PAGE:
Serving Up Science

Bag of Chips
Pixabay Creative Commons

Whenever you’re stressed at work or school, do you ever catch yourself reaching for a bag of chips or candy? Or are you ever so lost in your work that you don’t realize you’re snacking? On this episode of Serving Up Science, science writer Sheril Kirshenbaum and WKAR’s Karel Vega discuss stress eating with student reporter Amanda Barberena.


VIDEO: Umami | Serving Up Science

Nov 11, 2019

Grape juice, walnuts, parmesan cheese, mushrooms, and anchovies all have one thing in common. It’s known as our 5th taste: umami!  

Watch it here now and in the PBS App

VIDEO: Stinky Cheese | Serving Up Science

Oct 28, 2019
Courtesy / WKAR-MSU

Have you ever noticed certain cheeses smell really bad? Food scientist Sheril Kirshenbaum is here to explain all of the smells! 

Watch it here now and in the PBS App

Jack-o'-Lanterns
Amanda Barberena/Karel Vega

Candy, scary movies and costumes all signify that Halloween is approaching, but one important characteristic is missing: jack-o’-lanterns. On this episode of Serving Up Science, science writer Sheril Kirshenbaum and WKAR’s Karel Vega discuss the dawn of the jack-o’-lantern with the help of student reporter Amanda Barberena.


Courtesy / WKAR-MSU

When you're shopping in the seafood section, which do you choose? Do you go with wild? Or farmed? It’s a difficult choice.

Watch it here now and in the PBS App

Members of the Poison Squad
The U.S. Food and Drug Administration/flickr/Public Domain

When you go to the store and pick up a gallon of milk, you're probably not worried about it being filled with formaldehyde, thanks to the FDA. However, it took some brave men to risk their health to bring food safety issues to light. On this episode of Serving Up Science, science writer Sheril Kirshenbaum and WKAR’s Karel Vega talk about the heroic act of the Poison Squad.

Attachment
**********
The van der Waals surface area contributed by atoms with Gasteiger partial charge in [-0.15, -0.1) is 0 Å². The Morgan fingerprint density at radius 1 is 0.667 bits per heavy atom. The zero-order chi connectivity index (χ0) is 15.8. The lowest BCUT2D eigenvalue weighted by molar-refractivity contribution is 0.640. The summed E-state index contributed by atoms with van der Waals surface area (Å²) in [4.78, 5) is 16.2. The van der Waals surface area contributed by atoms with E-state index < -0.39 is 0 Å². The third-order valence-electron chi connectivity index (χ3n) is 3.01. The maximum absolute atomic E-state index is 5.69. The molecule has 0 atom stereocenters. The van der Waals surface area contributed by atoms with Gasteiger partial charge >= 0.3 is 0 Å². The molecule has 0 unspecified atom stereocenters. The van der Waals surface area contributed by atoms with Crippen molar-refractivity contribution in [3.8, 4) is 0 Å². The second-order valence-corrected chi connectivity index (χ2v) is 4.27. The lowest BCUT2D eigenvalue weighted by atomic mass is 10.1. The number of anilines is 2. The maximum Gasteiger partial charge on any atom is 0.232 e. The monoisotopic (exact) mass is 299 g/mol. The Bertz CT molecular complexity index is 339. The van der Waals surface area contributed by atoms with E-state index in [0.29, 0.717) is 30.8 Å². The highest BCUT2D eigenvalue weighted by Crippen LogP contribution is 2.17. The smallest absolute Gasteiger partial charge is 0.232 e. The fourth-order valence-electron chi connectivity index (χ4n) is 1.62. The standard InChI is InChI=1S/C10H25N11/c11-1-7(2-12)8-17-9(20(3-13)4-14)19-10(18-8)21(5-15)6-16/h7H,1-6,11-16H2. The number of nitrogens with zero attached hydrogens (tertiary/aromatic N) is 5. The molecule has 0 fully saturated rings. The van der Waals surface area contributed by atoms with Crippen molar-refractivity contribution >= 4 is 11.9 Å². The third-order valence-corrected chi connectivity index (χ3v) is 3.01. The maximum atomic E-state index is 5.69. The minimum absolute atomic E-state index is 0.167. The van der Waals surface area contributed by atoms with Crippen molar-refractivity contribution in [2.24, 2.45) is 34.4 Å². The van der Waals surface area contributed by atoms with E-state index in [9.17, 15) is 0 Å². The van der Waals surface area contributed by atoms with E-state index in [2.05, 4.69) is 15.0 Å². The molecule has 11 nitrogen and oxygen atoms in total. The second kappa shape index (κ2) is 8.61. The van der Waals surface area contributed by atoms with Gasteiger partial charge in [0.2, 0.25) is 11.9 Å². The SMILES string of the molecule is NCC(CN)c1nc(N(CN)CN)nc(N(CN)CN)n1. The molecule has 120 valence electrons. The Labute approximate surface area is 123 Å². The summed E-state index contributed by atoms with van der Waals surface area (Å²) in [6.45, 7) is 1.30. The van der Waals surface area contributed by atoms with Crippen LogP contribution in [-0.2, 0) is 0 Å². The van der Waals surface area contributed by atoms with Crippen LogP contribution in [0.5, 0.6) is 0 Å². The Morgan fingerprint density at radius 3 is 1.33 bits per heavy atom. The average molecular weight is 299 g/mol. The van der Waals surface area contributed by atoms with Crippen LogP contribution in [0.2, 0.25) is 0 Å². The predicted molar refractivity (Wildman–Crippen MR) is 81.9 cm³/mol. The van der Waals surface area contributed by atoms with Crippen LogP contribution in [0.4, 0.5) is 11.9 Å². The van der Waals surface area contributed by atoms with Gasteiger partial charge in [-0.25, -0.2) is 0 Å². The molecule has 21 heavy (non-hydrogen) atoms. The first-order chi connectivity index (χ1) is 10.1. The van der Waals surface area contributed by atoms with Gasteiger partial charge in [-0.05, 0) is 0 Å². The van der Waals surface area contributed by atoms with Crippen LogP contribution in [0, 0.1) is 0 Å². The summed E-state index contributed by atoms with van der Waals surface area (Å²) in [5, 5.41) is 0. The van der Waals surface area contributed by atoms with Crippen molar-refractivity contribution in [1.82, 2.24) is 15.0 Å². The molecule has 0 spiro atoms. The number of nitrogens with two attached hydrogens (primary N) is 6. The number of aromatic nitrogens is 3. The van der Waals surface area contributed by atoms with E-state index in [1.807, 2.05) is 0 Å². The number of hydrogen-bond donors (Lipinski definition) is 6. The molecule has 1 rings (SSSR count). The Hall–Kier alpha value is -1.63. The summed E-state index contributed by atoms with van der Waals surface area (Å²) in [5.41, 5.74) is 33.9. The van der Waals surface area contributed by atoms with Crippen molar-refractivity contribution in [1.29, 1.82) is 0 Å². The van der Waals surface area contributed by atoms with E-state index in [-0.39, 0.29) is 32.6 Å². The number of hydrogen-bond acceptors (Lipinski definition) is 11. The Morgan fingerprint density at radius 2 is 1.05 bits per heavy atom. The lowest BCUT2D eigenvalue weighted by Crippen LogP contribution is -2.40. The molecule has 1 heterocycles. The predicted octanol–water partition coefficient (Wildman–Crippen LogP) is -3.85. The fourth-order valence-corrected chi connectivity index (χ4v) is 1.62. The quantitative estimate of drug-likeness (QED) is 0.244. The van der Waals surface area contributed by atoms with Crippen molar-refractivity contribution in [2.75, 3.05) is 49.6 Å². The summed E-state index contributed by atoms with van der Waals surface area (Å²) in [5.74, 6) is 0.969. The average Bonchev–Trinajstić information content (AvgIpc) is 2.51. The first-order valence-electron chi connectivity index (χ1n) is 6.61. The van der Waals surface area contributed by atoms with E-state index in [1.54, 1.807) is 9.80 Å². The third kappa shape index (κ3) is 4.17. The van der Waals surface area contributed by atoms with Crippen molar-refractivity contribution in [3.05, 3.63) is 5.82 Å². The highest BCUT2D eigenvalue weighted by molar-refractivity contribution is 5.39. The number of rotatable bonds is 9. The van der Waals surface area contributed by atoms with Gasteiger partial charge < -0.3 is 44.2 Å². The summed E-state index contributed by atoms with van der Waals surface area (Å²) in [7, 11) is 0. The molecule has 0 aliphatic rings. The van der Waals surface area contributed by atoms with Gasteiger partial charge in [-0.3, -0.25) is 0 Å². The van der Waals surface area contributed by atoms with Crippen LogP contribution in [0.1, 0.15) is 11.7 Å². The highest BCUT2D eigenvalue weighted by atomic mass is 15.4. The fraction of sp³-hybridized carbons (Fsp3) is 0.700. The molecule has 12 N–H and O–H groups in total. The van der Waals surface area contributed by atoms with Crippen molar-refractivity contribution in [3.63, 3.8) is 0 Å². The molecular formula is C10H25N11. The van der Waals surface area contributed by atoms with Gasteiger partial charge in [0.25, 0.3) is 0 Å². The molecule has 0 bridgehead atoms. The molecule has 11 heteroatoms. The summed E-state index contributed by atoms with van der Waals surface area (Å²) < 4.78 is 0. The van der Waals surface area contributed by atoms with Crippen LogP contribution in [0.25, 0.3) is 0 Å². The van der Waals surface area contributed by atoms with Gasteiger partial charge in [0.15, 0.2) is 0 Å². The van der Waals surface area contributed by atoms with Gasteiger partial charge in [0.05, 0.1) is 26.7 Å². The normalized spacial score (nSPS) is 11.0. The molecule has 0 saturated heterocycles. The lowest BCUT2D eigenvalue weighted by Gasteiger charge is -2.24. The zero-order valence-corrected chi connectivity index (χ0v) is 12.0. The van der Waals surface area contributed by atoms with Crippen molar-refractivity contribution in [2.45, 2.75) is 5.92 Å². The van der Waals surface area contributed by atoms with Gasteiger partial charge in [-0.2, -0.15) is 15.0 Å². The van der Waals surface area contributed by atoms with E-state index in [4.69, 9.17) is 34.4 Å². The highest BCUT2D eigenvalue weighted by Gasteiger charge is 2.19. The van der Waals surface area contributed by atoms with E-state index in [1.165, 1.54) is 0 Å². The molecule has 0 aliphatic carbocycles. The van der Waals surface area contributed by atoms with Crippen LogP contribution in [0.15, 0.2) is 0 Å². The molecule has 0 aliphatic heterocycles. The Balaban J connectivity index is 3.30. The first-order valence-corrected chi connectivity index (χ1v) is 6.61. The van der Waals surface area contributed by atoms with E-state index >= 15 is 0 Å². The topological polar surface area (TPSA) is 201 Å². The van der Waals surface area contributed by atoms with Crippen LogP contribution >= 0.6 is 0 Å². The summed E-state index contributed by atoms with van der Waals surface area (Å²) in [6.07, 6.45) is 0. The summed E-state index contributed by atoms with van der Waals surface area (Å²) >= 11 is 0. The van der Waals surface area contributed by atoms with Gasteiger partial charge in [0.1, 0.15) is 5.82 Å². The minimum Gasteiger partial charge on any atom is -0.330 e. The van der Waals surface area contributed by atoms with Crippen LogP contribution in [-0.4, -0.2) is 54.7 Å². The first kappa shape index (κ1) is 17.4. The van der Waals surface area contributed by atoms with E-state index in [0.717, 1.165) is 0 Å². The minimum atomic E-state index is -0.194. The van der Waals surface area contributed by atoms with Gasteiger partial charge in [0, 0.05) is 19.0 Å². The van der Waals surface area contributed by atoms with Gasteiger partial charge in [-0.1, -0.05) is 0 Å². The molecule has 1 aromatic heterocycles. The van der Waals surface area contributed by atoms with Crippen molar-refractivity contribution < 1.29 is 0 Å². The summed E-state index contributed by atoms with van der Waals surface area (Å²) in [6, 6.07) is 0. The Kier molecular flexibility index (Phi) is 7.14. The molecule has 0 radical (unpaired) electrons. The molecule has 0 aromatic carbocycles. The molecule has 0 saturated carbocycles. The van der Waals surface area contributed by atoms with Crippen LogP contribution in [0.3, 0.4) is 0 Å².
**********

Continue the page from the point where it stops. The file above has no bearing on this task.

Courtesy / WKAR-MSU

Ever wonder how pickles get their taste? Sheril Kirshenbaum is here to explain how it all happens. 

Watch it here now and in the PBS App

'Serving Up Science’ from WKAR and Michigan State University explores the reasons behind the recipe and offers tasty tips on your favorite foods

Oprah with a cow
Pixabay Creative Commons, Flickr Creative Commons

A few words were spoken and suddenly food prices plummeted. On this episode of Serving Up Science, science writer Sheril Kirshenbaum and WKAR's Karel Vega talk about the three most famous food libel cases of all time.


Wikimedia commons

Energy is inherently related to every significant challenge of the 21st century: water scarcity, inequality, national security and agriculture. On this episode of Serving Up Science, Sheril Kirshenbaum speaks with Dr. Michael Webber, the Chief Science and Technology Officer at the global energy and infrastructure services company ENGIE.

Roger McLassus / Creative Commons

Water is critically important to agriculture as well as many aspects of our lives. On this week's segment Sheril and Karel speak with Dr. Jay Famiglietti, director of the Global Institute for Water Security at the University of Saskatchewan in Saskatoon, Canada about the future of water.

Scott Pohl / WKAR-MSU

In the summertime, there’s really no better way to cool off than with a nice big ice cream cone.

Imagine a time when you’ve taken a bite out of your cone when suddenly, you feel a strange sensation in your head. The sensation commonly known as brain freeze.

grongar / Creative Commons

When it’s time to pick up eggs at the supermarket, making a choice can be overwhelming. Should you be buying cage-free or free range? Organic or conventional? What is the difference between all of the terms you see on the carton?

Creative Commons / Pixabay

Every chef has their own technique when it comes to cooking, roasting, broiling or grilling for the best flavor, but most agree on one important step – meat should rest after cooking and before slicing.


WKAR's Serving Up Science Closes 2019 MSU Science Festival

Apr 21, 2019
Serving Up Science, MSU Science Festival
Reginald Hardwick / WKAR-MSU

WKAR's podcast "Serving Up Science" taught dozens of people about the science behind taste. It was the final signature event of Michigan State University's seventh annual Science Festival.


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